I would like to start by saying that my examination of the situation in Venezuela is based on facts and a long-lasting live connection on the pulse of the country. As a dual US/French citizen married to a beautiful Venezuelan lady, father of the sweetest Venezuelan little girl, I am in continued communication with family members and business partners to try to apprehend objectively what is taking place.
Today’s reality is that the Venezuelan people are in the streets of Venezuela, fighting for their survival and the future of their kids, and it appears that international medias are not paying much attention. I urge you to read it, proportion it, and take action any way you can to help Venezuelans take their country from darkness toward a bright future.
Venezuela, home to 30 million people, is one of the most enchanting countries in the world. Its people are warm, and caring. Its geography is different and often breathtaking. Its history is high and fascinating. Its natural resources are substantial; petroleum, natural gas, iron, gold and minerals. It also has large areas of arable land and water. If you add the fact that Venezuela is a neighbor of the world’s largest economy, the United States, the Venezuelan People should be enjoying the benefits and vibrant economy, a safe and obtain ecosystem, and a bright future for their kids.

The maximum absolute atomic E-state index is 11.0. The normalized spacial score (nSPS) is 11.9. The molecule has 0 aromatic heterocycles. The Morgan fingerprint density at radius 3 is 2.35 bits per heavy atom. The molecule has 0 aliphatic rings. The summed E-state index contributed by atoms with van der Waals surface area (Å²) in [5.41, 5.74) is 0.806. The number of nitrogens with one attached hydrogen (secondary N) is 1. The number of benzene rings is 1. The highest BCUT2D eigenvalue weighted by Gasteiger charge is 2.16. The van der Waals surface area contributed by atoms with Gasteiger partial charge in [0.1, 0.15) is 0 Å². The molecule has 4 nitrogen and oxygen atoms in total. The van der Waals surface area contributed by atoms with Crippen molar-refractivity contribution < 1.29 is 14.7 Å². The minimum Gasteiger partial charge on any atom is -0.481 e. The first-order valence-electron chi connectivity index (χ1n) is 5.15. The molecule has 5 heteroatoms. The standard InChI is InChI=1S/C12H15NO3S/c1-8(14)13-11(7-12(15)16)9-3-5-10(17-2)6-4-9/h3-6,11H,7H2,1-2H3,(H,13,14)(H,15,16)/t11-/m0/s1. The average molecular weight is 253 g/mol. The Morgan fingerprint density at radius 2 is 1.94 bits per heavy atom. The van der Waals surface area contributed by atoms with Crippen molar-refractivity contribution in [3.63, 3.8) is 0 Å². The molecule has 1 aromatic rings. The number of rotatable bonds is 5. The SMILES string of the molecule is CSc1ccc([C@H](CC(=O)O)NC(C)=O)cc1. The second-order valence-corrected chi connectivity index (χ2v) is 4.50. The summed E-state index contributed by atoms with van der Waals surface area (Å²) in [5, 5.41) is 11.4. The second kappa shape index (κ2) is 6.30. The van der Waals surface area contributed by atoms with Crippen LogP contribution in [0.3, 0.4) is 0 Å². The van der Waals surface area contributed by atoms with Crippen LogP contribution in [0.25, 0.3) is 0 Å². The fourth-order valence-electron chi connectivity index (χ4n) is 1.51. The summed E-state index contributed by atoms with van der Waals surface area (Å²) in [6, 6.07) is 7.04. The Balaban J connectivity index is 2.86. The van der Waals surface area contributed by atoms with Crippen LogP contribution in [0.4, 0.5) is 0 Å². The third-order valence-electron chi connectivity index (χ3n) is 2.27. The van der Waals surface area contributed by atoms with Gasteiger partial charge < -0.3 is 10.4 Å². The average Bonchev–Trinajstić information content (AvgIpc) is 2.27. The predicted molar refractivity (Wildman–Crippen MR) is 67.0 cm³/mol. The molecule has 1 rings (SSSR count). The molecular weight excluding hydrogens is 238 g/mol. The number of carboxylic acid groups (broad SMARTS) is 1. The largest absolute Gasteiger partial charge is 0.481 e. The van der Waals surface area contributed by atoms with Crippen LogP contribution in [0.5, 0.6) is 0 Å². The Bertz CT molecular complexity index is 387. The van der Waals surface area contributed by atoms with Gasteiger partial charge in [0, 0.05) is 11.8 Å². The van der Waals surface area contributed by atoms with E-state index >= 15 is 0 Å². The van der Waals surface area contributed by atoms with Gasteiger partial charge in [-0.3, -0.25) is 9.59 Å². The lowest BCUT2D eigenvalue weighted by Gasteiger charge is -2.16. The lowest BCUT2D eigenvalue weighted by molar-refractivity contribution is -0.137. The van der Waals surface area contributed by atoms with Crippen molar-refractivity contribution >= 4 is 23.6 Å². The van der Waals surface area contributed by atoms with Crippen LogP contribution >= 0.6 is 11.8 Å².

So what happened?
“The overwhelming presence of oil did act, indirectly, to deform the economy and national life. Privilege sectors of the population began to acquire the mining mentality of newly high spendthrifts. The uninterrupted flow of dollars promoted imports and expanded commerce to such a degree that the nation became chiefly a consumer of foreign products. We began to appear too much like that disorganized California-the paradise of adventurers and thieves-during the days of the gold rush.”